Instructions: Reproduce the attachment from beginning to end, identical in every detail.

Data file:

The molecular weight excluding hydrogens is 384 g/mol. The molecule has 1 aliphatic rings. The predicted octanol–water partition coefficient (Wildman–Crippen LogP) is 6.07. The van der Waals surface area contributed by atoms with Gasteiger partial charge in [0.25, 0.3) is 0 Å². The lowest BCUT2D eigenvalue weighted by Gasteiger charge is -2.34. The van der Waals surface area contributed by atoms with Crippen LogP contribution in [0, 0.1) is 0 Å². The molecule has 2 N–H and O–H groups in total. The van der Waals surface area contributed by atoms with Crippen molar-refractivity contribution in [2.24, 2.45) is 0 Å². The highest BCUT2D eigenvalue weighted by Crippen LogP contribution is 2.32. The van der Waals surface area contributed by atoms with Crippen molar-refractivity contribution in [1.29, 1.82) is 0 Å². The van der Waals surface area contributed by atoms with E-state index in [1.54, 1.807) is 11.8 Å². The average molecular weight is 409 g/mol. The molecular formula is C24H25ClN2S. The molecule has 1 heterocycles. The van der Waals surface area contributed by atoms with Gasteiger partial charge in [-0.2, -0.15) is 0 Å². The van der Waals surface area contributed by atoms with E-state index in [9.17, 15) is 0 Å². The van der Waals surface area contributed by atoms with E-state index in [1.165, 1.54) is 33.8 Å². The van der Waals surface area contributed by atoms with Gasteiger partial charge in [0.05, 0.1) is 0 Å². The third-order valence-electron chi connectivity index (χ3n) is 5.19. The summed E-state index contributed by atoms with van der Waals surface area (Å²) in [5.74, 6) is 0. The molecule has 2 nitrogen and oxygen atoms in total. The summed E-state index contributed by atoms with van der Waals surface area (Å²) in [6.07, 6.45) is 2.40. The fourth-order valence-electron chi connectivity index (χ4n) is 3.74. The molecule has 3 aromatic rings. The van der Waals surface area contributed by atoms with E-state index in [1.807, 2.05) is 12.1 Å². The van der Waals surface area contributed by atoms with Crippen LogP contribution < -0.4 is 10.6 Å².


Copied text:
The molecular weight excluding hydrogens is 384 g/mol. The molecule has 1 aliphatic rings. The predicted octanol–water partition coefficient (Wildman–Crippen LogP) is 6.07. The van der Waals surface area contributed by atoms with Gasteiger partial charge in [0.25, 0.3) is 0 Å². The lowest BCUT2D eigenvalue weighted by Gasteiger charge is -2.34. The van der Waals surface area contributed by atoms with Crippen LogP contribution in [0, 0.1) is 0 Å². The molecule has 2 N–H and O–H groups in total. The van der Waals surface area contributed by atoms with Crippen molar-refractivity contribution in [2.24, 2.45) is 0 Å². The highest BCUT2D eigenvalue weighted by Crippen LogP contribution is 2.32. The van der Waals surface area contributed by atoms with Crippen molar-refractivity contribution in [1.29, 1.82) is 0 Å². The van der Waals surface area contributed by atoms with E-state index in [1.54, 1.807) is 11.8 Å². The average molecular weight is 409 g/mol. The molecular formula is C24H25ClN2S. The molecule has 1 heterocycles. The van der Waals surface area contributed by atoms with Gasteiger partial charge in [-0.2, -0.15) is 0 Å². The van der Waals surface area contributed by atoms with E-state index in [9.17, 15) is 0 Å². The van der Waals surface area contributed by atoms with E-state index in [1.165, 1.54) is 33.8 Å². The van der Waals surface area contributed by atoms with Gasteiger partial charge in [0.05, 0.1) is 0 Å². The third-order valence-electron chi connectivity index (χ3n) is 5.19. The summed E-state index contributed by atoms with van der Waals surface area (Å²) in [5.74, 6) is 0. The molecule has 2 nitrogen and oxygen atoms in total. The summed E-state index contributed by atoms with van der Waals surface area (Å²) in [6.07, 6.45) is 2.40. The fourth-order valence-electron chi connectivity index (χ4n) is 3.74. The molecule has 3 aromatic rings. The van der Waals surface area contributed by atoms with E-state index in [1.807, 2.05) is 12.1 Å². The van der Waals surface area contributed by atoms with Crippen LogP contribution < -0.4 is 10.6 Å².